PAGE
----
That night when I got home, I checked the backdoor to the lobby to see if the security keypad or the locks were broken. Daryl had gotten the jump on me again despite my best efforts and I wanted to know how. Lately it seemed like he was always one step ahead of me. The back door led to the underground parking garage, but tenants rarely went in there these days. Most people just hotwired a car if they wanted to go somewhere. A few cars were still in there, but the majority of the tenants used their assigned spaces to store supplies. When I checked the door handle, there wasn’t a scratch on it. The code to the keypad still worked perfectly.
Someone must’ve left it open.
I crossed the lobby to the elevator, remembering those bastards hitting Jenny over the head. They’d pay for that.
My place was the penthouse on the fifty-fifth floor. All of my neighbors were men, and all were bachelors. A few months ago the last married couple in the building had left. Sooner or later couples always left for the countryside. One of the more popular solar communities was called Sunnyville, known for its twenty-four hour patrol service, its spacious homes and apartments, its schools for children. Communities like Sunnyville had become the apocalyptic version of the suburbs, or as I liked to call it: the relationship graveyard.
As I was walking the hall, Marty heard me and opened the door a crack to stick his bald head out. He said, “With those brutes kidnapping women, pretty soon there’ll only be men left in the city.” His little whimpering Pomeranian was trying to force its head passed Marty’s slippered foot to see what was going on outside.
I wasn’t sure if an all-male city was a good thing in his opinion, but I said anyway, “Working on it.”
“It’s good to know somebody is.”
A piece of folded paper was taped to my door. On the outside it read in red ink:
Tom Collins apt. 55B
“Bob’s cracking down again,” Marty said.
I yanked the note off the door.
“Before you go in, Thomas, I wanted to talk to you about something,” Marty said.
“Damn it, Peaches!” he said, pushing his dog back with his leg. The dog whined and continued to try and force its nose through the crack in the door. Marty changed his voice to a whisper, “It’s about the apocalypse.”
“You don’t have to whisper, Marty. It already happened.”
“Nooo,” he said in a spooky tone, “it’s still happening. That’s what I wanted to talk to you about. Do you know what caused all that death?”
“They said it was a mutated strain of the flu virus.”
He scoffed. “That’s what they want you to think.”
“Who cares? It’s over.”
“Maybe not—damn you, Peaches! Get back!” He said to me, “Can you come inside for a moment? You need to hear this. Bullet point number one: I think the apocalypse is just getting started.”
Marty was a shut-in and he was always desperate for company. He didn’t even take his dog out; he actually had it using a litter box. The smell of dog in his place was overwhelming. If I indulged his invitation, I’d be stuck in there for hours.
“Kind of busy right now, Marty. How about later?” I opened my door, “Tomorrow-ish…?”
“Okay. But I think people really should know what’s going on. You’re popular. You can get the word out.”
Popular? What was this, high school? Was I the apocalypse’s Homecoming King?
“Looking forward to it, Marty,” I said, going into my place.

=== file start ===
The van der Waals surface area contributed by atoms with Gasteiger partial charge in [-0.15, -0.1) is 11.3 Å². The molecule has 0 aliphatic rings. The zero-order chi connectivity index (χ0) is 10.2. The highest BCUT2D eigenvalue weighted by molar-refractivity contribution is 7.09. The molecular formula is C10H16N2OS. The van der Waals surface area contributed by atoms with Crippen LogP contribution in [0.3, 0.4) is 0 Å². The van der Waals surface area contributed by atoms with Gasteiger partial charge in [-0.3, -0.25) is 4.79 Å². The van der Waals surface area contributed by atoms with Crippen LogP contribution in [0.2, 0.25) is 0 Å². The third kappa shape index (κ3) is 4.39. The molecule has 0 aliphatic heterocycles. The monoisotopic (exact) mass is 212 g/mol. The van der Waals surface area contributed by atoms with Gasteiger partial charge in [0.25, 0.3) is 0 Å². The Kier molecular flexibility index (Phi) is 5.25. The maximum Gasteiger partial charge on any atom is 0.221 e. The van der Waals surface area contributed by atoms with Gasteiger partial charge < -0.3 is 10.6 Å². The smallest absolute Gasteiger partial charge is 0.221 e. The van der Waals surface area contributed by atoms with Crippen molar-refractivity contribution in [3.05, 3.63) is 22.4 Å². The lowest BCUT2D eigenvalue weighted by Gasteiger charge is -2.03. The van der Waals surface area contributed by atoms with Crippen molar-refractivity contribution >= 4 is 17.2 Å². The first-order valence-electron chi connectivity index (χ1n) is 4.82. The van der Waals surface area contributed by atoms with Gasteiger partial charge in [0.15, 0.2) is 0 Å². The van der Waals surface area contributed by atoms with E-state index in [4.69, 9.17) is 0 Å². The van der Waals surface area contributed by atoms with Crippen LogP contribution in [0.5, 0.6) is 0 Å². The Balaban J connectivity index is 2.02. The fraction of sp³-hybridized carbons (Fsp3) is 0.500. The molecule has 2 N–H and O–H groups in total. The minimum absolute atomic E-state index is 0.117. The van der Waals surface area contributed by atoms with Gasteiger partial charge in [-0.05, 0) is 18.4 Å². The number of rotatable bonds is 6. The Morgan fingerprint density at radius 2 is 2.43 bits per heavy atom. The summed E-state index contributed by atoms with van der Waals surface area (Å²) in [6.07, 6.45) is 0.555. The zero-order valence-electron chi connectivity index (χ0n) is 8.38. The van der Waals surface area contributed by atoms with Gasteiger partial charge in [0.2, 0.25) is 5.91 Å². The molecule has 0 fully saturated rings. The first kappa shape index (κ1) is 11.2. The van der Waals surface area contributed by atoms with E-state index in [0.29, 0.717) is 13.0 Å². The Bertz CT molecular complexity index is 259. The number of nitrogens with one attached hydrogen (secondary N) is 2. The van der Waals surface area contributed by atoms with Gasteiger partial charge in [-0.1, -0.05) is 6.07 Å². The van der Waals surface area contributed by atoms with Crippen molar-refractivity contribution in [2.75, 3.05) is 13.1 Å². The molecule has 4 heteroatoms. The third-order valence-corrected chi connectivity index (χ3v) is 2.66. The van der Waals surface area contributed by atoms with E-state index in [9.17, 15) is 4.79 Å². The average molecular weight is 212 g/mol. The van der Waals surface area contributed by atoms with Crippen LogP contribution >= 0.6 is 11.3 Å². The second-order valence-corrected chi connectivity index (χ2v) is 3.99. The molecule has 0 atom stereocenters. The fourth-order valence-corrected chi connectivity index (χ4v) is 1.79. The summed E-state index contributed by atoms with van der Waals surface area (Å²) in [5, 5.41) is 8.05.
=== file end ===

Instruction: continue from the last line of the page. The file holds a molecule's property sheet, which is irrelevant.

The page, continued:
I’d moved into this penthouse just after the pandemic started. When people started dying off by the thousands, survival gear sales had gone through the roof. I hadn’t sold a tennis racquet in months, but camping gear, ammunition, knives, and all-weather clothing were flying off the shelves. It gave me enough money to get this place, and because people were leaving the city in droves, I got it for a bargain.
Moving here was a lucky break, because my old place in the Bronx ended up becoming a home for a family of orangutans. When the city had been declared a disaster area, someone let the animals out of the Bronx Zoo. The borough was now a wild animal park, but considering the way the Bronx used to be, it was kind of an improvement.
I’d bought this place already furnished and decorated by someone with taste. There was a big leather couch, objets d’art to match the building’s modern style, and a massive dining room table. A corner balcony offered a view of the park and the city. It was pretty sweet. I’m not ashamed to say the girls loved it.
I opened Bob’s note and read:
PARK AVENUE APARTMENTS TENANT MEMORANDUM:
Please make sure there’s no organic matter on the balconies, including used towels, dirty napkins, or plates with food particles on them. We’ve been having a problem with birds and rodents. All organic debris is to be KEPT INSIDE YOUR APARTMENT OR PUT IN THE INCINERATOR. Also, there will be a tenant meeting Tuesday night after sundown to discuss building security. Bob will be the keynote speaker and meeting moderator. All tenants are encouraged to come and learn about better ways to improve building safety and security.
My neighbors had unanimously elected Bob as the building super, only because he had run unopposed. No one knew he was going to be such a nightmare. Every day there was some stupid note on my door. A few weeks ago I had the idea to use the garage to store a surplus of gas, guns, and water, but Bob had used the “one space per tenant” rule to veto it. I had an idea to put a Jacuzzi on the roof—I even knew a guy who would bring it over and install it—but Bob said it went against “code.” What code? There were no more laws! I once suggested mounting a .50 cal machine gun on a tripod in the lobby, but guess how that went over? I think he vetoed my ideas because it would’ve given me status equal to his in the eyes of the tenants. He wanted absolute power.
Out on the balcony, my breakfast plates were still on the patio table from this morning. A flock of pigeons were pecking for leftovers. I shooed them off and then bussed the plates. Bob must’ve seen it. Bastard was always spying on me.